Letting go of the need to control and dominate the laws of nature is scary to some people. That letting go is operative in Woodruff's process, generating an allegorical abstraction in which the method of formal execution is more than a means to an aesthetic end, but integral to the armature of meaning. That form/content dynamic is a vector of the persistent perception of the feminine as a dangerous force. And indeed it is a fine primal line between desire and fear. Some say that's why Mendieta died, victim to a terror of the very untamable, ancient feminine energy she was courting and creating in her work. Someone once said to Woodruff, "I can't decide if your painting looks like the beginning or the end of the world." Her reply? "Why not both?"

News Archive


March 16, 2019
January 17, 2017
Globalocation: Celebrating 20 Years of Artnauts
J. Willard Marriott Library
The University of Utah, 01/17/2017

The University of Utah’s J. Willard Marriott Library will host the art exhibition Globalocation: Celebrating 20 Years of Artnauts, Jan. 20-March 3.

Artnauts, an art collective formed 20 years ago by George Rivera, professor of art and art history at the University of Colorado, Boulder, consists of 300 global artists who serve as goodwill ambassadors, acknowledging and supporting victims of oppression worldwide. Their creativity has generated over 230 exhibitions across five continents. Five faculty members from the U’s Department of Art and Art History are members of the collective, Sandy Brunvand, Beth Krensky, V. Kim Martinez, Brian Snapp and Xi Zhang.

Globalocation derives from “Globalocational Art” — a concept used by the Artnauts to refer to their exhibitions in international venues. It is the mission of the Artnauts to take art to places of contention, and this anniversary exhibition is a sample of places where they have been and themes they have addressed.

“The Artnauts could not exist without the commitment of the artists in the collective to a common vision of the transformative power of art,” said Rivera. “The Artnauts make their contribution with art that hopefully generates a dialogue with an international community on subjects that are sometimes difficult to raise.”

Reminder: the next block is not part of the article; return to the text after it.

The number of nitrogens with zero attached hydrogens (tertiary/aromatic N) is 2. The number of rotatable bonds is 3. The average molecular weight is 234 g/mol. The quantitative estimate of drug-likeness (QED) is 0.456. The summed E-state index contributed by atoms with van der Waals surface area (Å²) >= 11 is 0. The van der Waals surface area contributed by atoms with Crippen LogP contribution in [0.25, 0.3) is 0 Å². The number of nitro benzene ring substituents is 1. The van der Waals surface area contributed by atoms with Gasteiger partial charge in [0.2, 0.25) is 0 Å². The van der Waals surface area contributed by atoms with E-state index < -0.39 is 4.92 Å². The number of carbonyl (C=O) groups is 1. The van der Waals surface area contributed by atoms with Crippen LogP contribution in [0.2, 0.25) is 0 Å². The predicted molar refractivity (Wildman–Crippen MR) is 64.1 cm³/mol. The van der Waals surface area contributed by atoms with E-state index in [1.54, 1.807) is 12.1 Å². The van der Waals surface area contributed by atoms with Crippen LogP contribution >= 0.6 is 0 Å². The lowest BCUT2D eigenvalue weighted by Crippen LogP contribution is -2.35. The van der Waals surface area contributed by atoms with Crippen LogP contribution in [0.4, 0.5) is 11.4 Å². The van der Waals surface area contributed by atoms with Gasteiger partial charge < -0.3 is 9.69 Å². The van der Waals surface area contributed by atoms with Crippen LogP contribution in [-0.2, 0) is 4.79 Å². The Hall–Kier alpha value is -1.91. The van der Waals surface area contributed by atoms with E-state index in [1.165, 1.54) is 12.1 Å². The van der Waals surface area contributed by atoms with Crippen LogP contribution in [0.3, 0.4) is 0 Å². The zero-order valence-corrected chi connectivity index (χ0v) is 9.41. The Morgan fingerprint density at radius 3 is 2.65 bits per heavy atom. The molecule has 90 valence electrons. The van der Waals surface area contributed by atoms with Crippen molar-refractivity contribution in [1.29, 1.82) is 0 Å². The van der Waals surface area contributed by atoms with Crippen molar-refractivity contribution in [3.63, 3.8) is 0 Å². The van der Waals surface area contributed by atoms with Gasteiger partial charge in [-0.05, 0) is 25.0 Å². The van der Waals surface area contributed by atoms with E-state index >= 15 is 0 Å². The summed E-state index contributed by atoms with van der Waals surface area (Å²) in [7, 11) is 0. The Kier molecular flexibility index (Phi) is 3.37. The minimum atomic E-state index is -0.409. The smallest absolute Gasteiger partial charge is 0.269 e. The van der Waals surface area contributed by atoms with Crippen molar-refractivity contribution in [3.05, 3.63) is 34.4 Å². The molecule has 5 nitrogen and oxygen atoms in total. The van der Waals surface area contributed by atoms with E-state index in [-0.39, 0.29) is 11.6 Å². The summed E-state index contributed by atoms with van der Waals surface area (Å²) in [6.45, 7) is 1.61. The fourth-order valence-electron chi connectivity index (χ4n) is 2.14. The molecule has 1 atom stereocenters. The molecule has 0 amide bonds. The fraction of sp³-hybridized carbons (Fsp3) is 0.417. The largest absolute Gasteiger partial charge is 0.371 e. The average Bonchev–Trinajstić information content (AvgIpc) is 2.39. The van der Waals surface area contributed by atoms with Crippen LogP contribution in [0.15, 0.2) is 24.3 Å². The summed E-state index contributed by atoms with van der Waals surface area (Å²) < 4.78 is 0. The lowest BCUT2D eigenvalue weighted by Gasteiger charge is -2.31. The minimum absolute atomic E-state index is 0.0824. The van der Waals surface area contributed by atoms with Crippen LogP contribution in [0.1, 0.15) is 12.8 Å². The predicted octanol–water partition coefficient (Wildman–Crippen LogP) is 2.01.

Krensky, associate department chair of the Art and Art History Department, had the opportunity to travel with Rivera in Chile as part of an Artnauts project, working with mothers who were searching for their children who had mysteriously disappeared during a time of political unrest.

“When I travelled to Chile in 1998, George and I spent an afternoon with the Mothers of the Disappeared, and the meeting changed my life,” said Krensky. “It was from that moment on that I placed a picture of them on my desk to look at every day. I was so moved by what they each had lost — a son, a brother, a father — and yet what remained for them was a deep, deep well of love. They were fierce warriors and stood up to the government to demand the whereabouts and information of the people who had disappeared, but they lived within profound love.”

The 20th anniversary exhibition at the Marriott Library is a retrospective of the traveling works the Artnauts have toured around the globe. The exhibition will be located on level three of the library. The opening reception is open to the public and will be held on Friday, Jan 20, 4-6 p.m. Rivera will speak at 4 p.m.